Bookish Matters

The person, be it gentleman or lady, who has not pleasure in a good novel, must be intolerably stupid.

—Jane Austen, Northanger Abbey

Thursday, November 5, 2009

"Rainbows" from Encyclopedia of an Ordinary Life

From Encyclopedia of an Ordinary Life
Amy Krouse Rosenthal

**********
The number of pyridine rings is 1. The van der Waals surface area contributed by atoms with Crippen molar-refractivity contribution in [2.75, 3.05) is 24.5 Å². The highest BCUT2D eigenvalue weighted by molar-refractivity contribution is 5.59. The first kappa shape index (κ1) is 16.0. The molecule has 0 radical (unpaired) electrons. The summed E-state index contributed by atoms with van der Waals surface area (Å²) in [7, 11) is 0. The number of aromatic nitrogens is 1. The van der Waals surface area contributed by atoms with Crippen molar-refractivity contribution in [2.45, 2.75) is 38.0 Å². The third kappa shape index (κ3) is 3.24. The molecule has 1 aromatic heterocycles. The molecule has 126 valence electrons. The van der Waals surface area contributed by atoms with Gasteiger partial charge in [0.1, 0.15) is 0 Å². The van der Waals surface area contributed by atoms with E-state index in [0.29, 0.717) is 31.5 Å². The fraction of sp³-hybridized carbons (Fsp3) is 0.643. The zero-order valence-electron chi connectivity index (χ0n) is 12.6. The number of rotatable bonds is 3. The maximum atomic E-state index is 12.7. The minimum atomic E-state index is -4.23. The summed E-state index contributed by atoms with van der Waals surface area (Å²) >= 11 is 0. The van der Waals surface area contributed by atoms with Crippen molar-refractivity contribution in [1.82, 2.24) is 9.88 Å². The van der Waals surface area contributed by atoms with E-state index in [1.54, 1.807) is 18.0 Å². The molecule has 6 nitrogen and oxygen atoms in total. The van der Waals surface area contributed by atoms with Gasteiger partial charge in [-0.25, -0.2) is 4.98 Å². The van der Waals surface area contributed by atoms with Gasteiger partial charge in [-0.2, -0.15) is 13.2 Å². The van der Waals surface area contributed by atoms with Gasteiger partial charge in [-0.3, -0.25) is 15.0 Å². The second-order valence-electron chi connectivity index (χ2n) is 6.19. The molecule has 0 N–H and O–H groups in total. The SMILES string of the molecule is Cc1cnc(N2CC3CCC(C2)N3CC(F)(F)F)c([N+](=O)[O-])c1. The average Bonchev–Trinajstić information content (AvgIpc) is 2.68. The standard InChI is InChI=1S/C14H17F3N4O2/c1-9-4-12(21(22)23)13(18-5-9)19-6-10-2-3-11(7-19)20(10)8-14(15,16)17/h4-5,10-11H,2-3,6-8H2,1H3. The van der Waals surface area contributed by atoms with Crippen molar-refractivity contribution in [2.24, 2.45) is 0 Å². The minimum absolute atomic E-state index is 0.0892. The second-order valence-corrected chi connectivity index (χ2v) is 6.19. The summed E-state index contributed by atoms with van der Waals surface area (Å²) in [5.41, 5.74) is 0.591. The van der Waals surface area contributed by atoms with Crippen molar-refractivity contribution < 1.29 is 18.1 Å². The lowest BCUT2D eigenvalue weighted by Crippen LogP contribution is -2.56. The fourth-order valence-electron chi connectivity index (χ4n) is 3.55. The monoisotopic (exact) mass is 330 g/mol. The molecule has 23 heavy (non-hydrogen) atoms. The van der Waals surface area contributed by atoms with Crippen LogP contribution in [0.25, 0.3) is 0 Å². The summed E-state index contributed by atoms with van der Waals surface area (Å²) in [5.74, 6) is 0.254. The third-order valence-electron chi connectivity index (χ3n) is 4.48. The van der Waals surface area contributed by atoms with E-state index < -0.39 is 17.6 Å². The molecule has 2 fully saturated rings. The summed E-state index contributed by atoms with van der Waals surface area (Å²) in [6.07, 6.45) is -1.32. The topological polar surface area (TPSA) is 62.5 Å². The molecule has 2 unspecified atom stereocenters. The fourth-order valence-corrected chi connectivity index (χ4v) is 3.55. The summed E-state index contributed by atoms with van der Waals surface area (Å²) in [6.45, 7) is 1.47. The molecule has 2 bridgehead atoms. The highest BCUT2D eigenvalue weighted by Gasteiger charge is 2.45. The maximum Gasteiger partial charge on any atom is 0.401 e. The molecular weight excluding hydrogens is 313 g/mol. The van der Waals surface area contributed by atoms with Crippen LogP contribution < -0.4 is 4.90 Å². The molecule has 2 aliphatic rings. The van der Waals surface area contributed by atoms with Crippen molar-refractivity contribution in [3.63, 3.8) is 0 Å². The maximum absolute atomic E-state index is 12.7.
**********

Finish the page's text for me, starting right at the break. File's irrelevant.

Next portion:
If rainbows did not exist and someone said wouldn't it be cool to paint enormous stripes of color across the sky, you'd say yes, that would be very cool--impossible, but very cool. Children are totally tuned in to the miracle of rainbows--that's why they are forever drawing them. There's even something divine about spotting a tiny rainbow in a puddle of water or a splotch of gasoline. Oh, look! A rainbow! It would be nice to have some universal ritual connected with rainbows, along the lines of stray penny equals good luck, and car with one headlight equals, say, piddiddle/make a wish. Maybe: See a rainbow, eat a sugar cube. Or see a rainbow, put a dollar in a jar; then when you leave home at eighteen, your mother sends you off with your rainbow money. A friend once told me a story about how he was going through his five-year-old son's backpack and he found a picture of a little boy standing under a rainbow crying. His first thought was, Oh God, my son is having some serious problems. When he asked his son about the picture, he told him that he had been playing at school and he saw a rainbow and it was so beautiful that it made him cry.

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